In summer I think about Hockney. But in winter, Hopper. Every night on the short walk back from the station I pass an office block, a grey vacuum lit by the yellowish blur of artificial light. It’s a spectacle that only becomes apparent in the colder months and on days when the evenings seem to draw in before the day has begun.
I’ve been stuck on loneliness ever since I read Olivia Laing’s The Lonely City. There’s a chapter dedicated to Edward Hopper – about the way the construction of his cityscapes indicates isolation, about his subjects as uncommunicative groups of strangers and lone figures (often women) as posed to indicate despair. Whether or not loneliness was his intention, it’s certainly something that can be gleaned from his paintings. Laing is of course much more eloquent and thorough than I am in expressing this. You can read more about her personal study of loneliness in this Guardian article or better still buy the book.
The city at night is a contradiction between loneliness and frantic activity. My hometown is renowned for its nightlife – although as a veteran of failed clubbing excursions I can testify that you’ll struggle to find a good bar open past 01.30 on a weeknight. It’s a friendly corner of the world where drunk rituals like philosophising in smoking areas and doling out relationship advice in the queue for chips and gravy are very much alive.
Once the revelers head back there’s a brief window of time when the city is still, and I love this hour. There’s a word for the feeling it evokes – Kenopsia, which means the forlorn atmosphere of an empty place usually busting with people. I feel at peace with this type of loneliness because it’s so rare. I can appreciate it as a temporary transient state. There’s beauty in a near-empty urban environment – to hear the soft buzz of neon signs and the dawn chorus together in an unusual harmony.
Is loneliness still the same if you know it to be temporary? There aren’t many times in my life I’ve felt lonely. When I did it was accompanied by the crushing fear that it might be permanent.
I’m not sure I know where being alone ends and loneliness begins. They are certainly different. I’m also not sure if we can each be held accountable for our own sense of loneliness? How much of it is a state of mind as much as it is a set of circumstances?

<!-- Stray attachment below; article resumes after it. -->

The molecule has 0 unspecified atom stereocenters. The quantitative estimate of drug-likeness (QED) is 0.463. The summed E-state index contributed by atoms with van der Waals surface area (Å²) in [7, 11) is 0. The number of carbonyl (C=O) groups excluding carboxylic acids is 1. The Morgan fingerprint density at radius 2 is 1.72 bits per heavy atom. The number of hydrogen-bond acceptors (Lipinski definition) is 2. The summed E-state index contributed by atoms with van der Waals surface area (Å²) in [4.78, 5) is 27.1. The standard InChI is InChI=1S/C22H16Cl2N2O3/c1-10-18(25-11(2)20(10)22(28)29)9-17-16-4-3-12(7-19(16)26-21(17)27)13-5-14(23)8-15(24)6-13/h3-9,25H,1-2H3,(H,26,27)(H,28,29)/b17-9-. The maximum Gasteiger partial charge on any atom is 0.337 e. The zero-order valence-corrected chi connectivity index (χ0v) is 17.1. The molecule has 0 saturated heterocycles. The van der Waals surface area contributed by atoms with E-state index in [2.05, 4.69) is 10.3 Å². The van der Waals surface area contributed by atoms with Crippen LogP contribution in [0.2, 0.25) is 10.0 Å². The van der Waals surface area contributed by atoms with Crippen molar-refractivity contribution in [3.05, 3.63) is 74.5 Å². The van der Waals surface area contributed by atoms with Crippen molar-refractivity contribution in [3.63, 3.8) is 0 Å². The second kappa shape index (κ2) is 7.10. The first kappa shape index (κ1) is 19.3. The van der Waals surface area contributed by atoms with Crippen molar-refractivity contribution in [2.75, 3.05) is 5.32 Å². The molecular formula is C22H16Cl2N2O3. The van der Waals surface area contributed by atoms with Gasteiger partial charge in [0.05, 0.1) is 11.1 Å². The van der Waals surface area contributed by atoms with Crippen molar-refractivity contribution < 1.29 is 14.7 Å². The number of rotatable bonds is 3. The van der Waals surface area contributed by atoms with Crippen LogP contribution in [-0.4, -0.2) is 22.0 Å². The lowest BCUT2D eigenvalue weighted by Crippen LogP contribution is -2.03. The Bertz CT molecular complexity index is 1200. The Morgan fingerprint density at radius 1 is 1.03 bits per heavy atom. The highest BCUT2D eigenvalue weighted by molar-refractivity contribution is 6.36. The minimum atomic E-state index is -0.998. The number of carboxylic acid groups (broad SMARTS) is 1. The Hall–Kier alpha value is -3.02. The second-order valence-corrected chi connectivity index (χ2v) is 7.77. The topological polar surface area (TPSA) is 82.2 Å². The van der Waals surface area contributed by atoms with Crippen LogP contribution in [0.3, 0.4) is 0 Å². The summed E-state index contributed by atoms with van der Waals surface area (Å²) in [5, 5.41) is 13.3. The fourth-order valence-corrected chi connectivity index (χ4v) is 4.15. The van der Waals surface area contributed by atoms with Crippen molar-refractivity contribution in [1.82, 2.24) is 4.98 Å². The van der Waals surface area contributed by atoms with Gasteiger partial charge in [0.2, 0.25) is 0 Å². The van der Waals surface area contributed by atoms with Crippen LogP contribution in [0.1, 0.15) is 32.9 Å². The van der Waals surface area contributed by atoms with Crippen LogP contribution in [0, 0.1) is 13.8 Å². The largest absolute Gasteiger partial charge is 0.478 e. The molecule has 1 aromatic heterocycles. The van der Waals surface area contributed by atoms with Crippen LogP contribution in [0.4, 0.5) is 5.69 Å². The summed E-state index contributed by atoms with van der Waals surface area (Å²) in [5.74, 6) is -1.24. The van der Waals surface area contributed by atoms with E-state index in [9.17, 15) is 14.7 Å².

In the past few years I’ve found it increasingly difficult to find peace in my own company. I listen to audiobooks when I go to sleep. I turn the T.V. on as soon as I get in from work. I read best on crowded planes or while my boyfriend sleeps in bed beside me. Even writing – which I’ve told myself I love – can feel like a painful type of quarantine.
Yet when I was younger I was a complete bookworm. I was too shy to speak up in school. I spent hours writing epic tomes in notebooks about fantastical worlds. I’m not sure when my happiness became reliant on the company of other people. I suppose my point is that age has increased my fear of being alone, despite the fact I am increasingly surrounded by people I love and who love me.
Returning to Hopper, my favourite painting of his is Automat (1927). In it a woman sips coffee alone at night. Her hat and coat are an indication of the season. She wears only one glove which critics have commented suggests she is in a hurry, or distressed, or distracted. Alain de Botton points to this in an essay titled ‘The Pleasures of Sadness’ stating that Hopper ‘puts us [as the viewer] on her side, the side of the outsider against insiders’. Perhaps this is why I feel so much affection towards this piece. I am intrigued in equal measure by the mystery of the subject’s story and by the elegance of her alone-ness.
So I’m beginning to practice being comfortable alone. The pinnacle of this is night swimming. My local pool is run down. There’s no heating in the changing rooms (by way of apology the staff pinned to the door a print out of a Clip Art polar bear with ‘BRRRRR! SORRY’ underneath in Comic Sans). Most evenings they play Adele’s greatest hits over the speaker. I have to motivate myself to go as to leave in darkness often makes me anxious. When I enter the water my thoughts are louder than ever – still racing, still erratic.
When I’m swimming I think about Hopper and the woman in Automat then I’m slightly less uneasy. Everyone is an outsider sometimes, I tell myself. To be alone is necessary. When I’m night swimming I let my mind entertain Hockney too, and in particular his painting A Bigger Splash (1967). Even though it’s cold outside those vast expanses of Californian pastel blue don’t feel so far away when I’m alone but floating.